Wilson said she loved teaching the students, and helping them appreciate the world of marine science. Wilson enjoyed seeing the thrill on a student's face as they caught a hermit crab, or the excitement as dolphins swam alongside the Research Vessel Alabama Discovery.
Wilson's first trip to the Dauphin Island Sea Lab was in 1983 for a teacher workshop. She was teaching in Mississippi at the time, and remembers Dr. John Dindo talking to the teachers about being counselors for the high school program at the time. She also remembers meeting fellow DHP educator Jenny Cook at that workshop.
Wilson spent nearly a decade, taking a trip down to work as a counselor before she joined the team as a full-time educator in 1990. When asked what was her favorite topic to teach, Wilson had trouble choosing just one.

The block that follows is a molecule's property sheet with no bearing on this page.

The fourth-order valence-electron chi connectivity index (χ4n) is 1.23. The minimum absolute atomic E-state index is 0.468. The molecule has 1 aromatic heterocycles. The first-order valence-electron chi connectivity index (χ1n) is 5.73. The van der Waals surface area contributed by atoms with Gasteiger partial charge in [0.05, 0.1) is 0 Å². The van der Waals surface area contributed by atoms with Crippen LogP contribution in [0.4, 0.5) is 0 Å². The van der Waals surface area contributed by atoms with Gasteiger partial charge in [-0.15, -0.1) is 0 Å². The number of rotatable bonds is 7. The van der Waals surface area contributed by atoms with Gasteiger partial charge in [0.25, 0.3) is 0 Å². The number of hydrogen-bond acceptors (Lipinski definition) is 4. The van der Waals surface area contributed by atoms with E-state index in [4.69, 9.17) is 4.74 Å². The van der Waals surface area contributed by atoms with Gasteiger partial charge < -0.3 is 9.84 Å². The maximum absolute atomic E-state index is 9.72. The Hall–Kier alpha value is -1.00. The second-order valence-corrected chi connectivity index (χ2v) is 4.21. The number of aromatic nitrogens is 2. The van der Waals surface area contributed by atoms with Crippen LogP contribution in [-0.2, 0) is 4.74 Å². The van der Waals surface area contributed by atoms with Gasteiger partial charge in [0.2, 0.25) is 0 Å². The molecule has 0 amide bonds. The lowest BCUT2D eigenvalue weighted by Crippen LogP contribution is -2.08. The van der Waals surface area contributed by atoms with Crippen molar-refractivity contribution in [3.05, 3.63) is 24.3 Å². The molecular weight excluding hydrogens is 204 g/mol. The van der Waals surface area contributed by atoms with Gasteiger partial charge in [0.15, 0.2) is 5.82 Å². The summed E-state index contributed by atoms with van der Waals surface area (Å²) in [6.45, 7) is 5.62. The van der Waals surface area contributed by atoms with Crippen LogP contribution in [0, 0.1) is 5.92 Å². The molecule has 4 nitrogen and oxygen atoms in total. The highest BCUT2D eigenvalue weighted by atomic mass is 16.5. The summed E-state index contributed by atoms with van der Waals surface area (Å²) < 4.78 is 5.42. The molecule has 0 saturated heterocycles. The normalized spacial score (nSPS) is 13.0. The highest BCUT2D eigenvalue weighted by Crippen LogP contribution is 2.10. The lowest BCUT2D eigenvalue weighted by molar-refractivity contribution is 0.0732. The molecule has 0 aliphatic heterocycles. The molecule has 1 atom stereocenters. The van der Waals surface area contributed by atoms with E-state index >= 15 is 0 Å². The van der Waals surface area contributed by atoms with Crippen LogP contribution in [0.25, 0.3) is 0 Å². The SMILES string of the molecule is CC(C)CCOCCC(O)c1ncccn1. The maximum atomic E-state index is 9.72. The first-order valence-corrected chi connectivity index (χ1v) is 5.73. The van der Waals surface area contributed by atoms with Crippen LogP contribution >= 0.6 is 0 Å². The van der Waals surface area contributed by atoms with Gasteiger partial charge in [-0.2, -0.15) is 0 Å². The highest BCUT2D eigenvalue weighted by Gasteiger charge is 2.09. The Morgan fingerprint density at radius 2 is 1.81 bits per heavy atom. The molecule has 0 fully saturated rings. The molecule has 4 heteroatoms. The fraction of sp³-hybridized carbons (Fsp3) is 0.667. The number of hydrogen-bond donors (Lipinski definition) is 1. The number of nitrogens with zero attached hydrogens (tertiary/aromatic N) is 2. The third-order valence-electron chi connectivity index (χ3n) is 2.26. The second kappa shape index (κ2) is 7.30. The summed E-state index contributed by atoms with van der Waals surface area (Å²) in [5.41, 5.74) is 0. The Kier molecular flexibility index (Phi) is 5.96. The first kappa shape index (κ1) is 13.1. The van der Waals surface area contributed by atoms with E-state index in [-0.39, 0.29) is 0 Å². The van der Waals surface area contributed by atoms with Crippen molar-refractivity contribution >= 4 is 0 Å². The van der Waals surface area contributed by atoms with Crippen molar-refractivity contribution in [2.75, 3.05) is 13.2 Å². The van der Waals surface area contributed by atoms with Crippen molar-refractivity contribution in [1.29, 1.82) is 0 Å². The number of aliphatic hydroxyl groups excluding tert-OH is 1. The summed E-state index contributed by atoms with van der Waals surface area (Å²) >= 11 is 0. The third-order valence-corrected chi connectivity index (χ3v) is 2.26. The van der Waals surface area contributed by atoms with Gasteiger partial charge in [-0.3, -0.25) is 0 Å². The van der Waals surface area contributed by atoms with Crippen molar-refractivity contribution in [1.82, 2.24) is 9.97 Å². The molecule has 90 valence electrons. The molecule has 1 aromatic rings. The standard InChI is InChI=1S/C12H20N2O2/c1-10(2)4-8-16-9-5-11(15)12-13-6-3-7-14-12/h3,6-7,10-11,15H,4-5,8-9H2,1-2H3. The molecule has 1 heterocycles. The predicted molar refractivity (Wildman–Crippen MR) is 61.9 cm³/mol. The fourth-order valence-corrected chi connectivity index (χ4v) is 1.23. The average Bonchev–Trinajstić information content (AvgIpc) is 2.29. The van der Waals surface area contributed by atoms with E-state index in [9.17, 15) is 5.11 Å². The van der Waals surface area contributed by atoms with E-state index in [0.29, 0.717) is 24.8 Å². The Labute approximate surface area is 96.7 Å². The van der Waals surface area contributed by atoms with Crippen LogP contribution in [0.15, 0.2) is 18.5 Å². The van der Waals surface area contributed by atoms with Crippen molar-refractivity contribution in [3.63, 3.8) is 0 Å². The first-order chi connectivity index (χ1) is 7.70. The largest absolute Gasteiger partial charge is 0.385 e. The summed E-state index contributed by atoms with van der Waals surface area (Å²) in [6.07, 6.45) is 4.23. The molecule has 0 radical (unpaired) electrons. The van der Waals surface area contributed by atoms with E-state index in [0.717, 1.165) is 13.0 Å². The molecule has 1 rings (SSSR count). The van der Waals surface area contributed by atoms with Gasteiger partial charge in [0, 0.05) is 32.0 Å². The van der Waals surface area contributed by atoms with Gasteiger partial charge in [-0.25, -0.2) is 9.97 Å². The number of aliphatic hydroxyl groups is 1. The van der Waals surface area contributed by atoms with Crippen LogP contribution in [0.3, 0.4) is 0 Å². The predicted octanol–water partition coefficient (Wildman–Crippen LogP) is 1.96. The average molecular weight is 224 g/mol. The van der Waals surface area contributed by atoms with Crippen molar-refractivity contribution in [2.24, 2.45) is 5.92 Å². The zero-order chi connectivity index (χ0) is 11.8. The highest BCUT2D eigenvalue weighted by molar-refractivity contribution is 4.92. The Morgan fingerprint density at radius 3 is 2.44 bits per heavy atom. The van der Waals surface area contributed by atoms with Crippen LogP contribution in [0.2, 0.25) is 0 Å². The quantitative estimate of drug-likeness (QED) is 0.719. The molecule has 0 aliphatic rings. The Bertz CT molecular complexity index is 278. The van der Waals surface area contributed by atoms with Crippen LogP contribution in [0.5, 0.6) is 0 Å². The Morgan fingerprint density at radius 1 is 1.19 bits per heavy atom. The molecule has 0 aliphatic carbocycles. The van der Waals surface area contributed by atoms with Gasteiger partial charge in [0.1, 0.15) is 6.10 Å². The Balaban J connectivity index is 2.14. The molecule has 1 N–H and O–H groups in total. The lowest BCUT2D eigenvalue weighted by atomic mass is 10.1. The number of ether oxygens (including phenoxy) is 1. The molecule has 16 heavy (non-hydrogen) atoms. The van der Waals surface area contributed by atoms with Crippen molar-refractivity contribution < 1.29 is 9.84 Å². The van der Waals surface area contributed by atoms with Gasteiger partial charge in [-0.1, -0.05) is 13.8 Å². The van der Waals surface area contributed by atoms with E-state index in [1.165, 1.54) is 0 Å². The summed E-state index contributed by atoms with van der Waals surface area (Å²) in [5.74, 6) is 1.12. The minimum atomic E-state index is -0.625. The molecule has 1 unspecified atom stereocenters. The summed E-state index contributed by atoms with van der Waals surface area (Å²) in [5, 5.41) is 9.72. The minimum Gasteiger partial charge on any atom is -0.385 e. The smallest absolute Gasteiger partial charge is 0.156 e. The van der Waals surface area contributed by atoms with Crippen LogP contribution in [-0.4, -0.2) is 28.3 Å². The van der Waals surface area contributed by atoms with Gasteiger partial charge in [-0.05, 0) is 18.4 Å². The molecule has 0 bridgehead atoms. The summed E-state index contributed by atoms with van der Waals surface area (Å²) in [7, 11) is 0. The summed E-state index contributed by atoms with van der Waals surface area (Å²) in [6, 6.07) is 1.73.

Also the salt marsh, getting out there to see it. And of course, the boat and the excitement of seeing dolphins," Wilson said.
In 25 years with the Dauphin Island Sea Lab, Wilson has taught many a student.
"I taught JoAnn Moody (current DHP Marine Science Educator) in the high school program, and this past summer I ran into three students I taught several years ago. They are all majoring in Marine Biology," Wilson said.
Her advice to those students, "study hard and study something that you like and enjoy. I used to tell my students that I get paid to do this, and I love it."
Wilson feels she grew up at the Dauphin Island Sea Lab, and appreciates those she met along the way. However, she is enjoying retirement.
"We went to the Badlands, Yellowstone, and I'm headed to New York soon," Wilson shared. "I loved my job, but it's nice to explore."